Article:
Currently using the Sinclair rest with windage adjustable tops. I have two tops with one base to use for both Military Rifle and Benchrest competition. The top is easy to change and this works well plus saves weight on trips. I did carry two rests, but that took up extra space. 

Also, I am thinking of adding stiffer springs to my windage tops to assure they stay in place. during recoil. My scissor jack rest is adapted to prairie dog shooting with springs added to hold the position down. 

Country boy from Illinois, living in the Magical Pacific Northwest

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Scearcy posted this 4 weeks ago

BH

Can you post a picture of your scissor jack setup? I am always trying to improve on my  prairie dog set up.

Jim

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OU812 posted this 3 weeks ago

This is way out of my league, but the Farley Coaxial rest is about the best you can get. You control windage and elevation with one extended knob. Heavy also.

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TheMrNotSoFamous posted this 3 weeks ago

Thanks to all for your input. That Farley rest is similar to that custom $1000.00+ rest I spoke of earlier. The custom rest looked quite a bit different but was also controlled by a long extended knob and was made entirely of stainless. When I see that custom rest again I'm gonna take a much better look at it and ask the gent what features he was wanting out of it. He did say it is the best rest he's ever used.

Owning a firearm doesn't make you armed anymore than owning a guitar makes you a musician...words of Jeff Cooper

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OU812 posted this 3 weeks ago

I stopped carrying my heavy Hart/Sinclair rest to the range years ago. I now use the bipod only.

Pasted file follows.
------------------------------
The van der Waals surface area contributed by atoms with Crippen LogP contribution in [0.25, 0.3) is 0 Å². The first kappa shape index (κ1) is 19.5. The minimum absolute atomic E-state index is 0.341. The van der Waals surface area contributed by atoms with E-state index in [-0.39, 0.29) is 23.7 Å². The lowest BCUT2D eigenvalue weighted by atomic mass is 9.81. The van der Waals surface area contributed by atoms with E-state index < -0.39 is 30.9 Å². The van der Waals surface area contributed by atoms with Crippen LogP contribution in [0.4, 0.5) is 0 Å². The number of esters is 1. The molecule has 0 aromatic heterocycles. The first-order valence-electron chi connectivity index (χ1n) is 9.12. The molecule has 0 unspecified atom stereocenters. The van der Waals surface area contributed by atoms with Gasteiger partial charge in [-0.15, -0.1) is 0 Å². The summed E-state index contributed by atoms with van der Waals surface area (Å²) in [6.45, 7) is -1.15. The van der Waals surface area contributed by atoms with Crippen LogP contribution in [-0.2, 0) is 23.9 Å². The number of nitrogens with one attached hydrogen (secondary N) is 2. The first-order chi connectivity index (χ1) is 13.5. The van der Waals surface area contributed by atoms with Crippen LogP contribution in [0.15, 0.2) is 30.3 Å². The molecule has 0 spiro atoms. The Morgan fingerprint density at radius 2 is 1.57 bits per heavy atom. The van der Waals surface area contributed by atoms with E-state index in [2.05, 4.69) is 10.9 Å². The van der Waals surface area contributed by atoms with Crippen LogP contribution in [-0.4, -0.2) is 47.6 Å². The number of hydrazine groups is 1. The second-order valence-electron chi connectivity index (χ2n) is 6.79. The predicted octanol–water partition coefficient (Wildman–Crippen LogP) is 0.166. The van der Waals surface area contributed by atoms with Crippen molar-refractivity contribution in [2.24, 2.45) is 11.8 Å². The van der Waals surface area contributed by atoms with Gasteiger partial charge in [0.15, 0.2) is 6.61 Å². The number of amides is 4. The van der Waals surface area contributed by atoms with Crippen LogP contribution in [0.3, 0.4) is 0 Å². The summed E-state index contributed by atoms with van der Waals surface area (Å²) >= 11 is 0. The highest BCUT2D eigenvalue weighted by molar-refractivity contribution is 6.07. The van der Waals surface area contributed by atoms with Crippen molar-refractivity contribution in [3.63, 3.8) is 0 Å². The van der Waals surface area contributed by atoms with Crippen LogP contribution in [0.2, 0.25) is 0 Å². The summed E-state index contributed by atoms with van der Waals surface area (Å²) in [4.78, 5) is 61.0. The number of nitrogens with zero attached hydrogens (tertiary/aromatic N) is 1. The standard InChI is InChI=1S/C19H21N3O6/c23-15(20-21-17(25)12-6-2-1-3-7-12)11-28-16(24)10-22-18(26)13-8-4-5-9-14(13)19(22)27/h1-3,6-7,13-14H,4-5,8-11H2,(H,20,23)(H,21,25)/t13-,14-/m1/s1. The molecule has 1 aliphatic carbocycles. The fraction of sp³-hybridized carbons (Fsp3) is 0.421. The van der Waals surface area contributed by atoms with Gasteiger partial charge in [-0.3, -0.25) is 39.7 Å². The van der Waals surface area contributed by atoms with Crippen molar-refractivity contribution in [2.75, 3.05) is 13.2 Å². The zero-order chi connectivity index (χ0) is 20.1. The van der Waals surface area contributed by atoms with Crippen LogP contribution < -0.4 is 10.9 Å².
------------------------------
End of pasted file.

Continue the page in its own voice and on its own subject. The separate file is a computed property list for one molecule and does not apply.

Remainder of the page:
I think  the Cast Bullet Assoc.  should give you the option of using bipod in competition. 

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lotech posted this 3 weeks ago

I've used a Hart pedestal rest with a Protektor leather bag for at least thirty years and have not found this setup lacking in any way. With the bag, total weight may slightly exceed twenty pounds, but it doesn't move around on the bench. I would assume this rest is still marketed. 

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John Alexander posted this 3 weeks ago

I stopped carrying my heavy Hart/Sinclair rest to the range years ago. I now use the bipod only.

I think  the Cast Bullet Assoc.  should give you the option of using bipod in competition. 

======

OU812,

That seems like a reasonable suggestion and will suggest it to the CBA board for their discussion.

John

 

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OU812 posted this 3 weeks ago

John,

    Just a reminder that the bipod will add weight to the rifle. I use the simple Harris with adjustable cant, but there are some more extreme options out there...such as wider and lower foot print. Sinclair catalog shows most of them.

Thanks

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John Carlson posted this 3 weeks ago

I use the Rock BR.  I like the windage adjustment because I like to set the rest up, shoulder the rifle with my eyes closed, then adjust the rest so it will consistently be on target when I open my eyes.  I then use the windage/elevation adjustments to move from the sighter target to the record target or from one bull to another on the postal targets, trying to keep the mating of the rifle butt to my shoulder always the same.

Holding public office should be viewed as an obligation to serve, not an opportunity to rule.

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BudHyett posted this 3 weeks ago

Pictures of the scissors jack front rest. Ed Doonan built the rest. I added the J-hooks and the spring to hold tension against the screw. Setting the spring in the various J-hooks allow for raising the height.

 

Country boy from Illinois, living in the Magical Pacific Northwest

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TRKakaCatWhisperer posted this 3 weeks ago

I'll have to take pix of mine!  The spring sounds like a good idea!

 

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Scearcy posted this 3 weeks ago

BHyett

Thanks for sharing the pictures. 

Jim

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TRKakaCatWhisperer posted this 3 weeks ago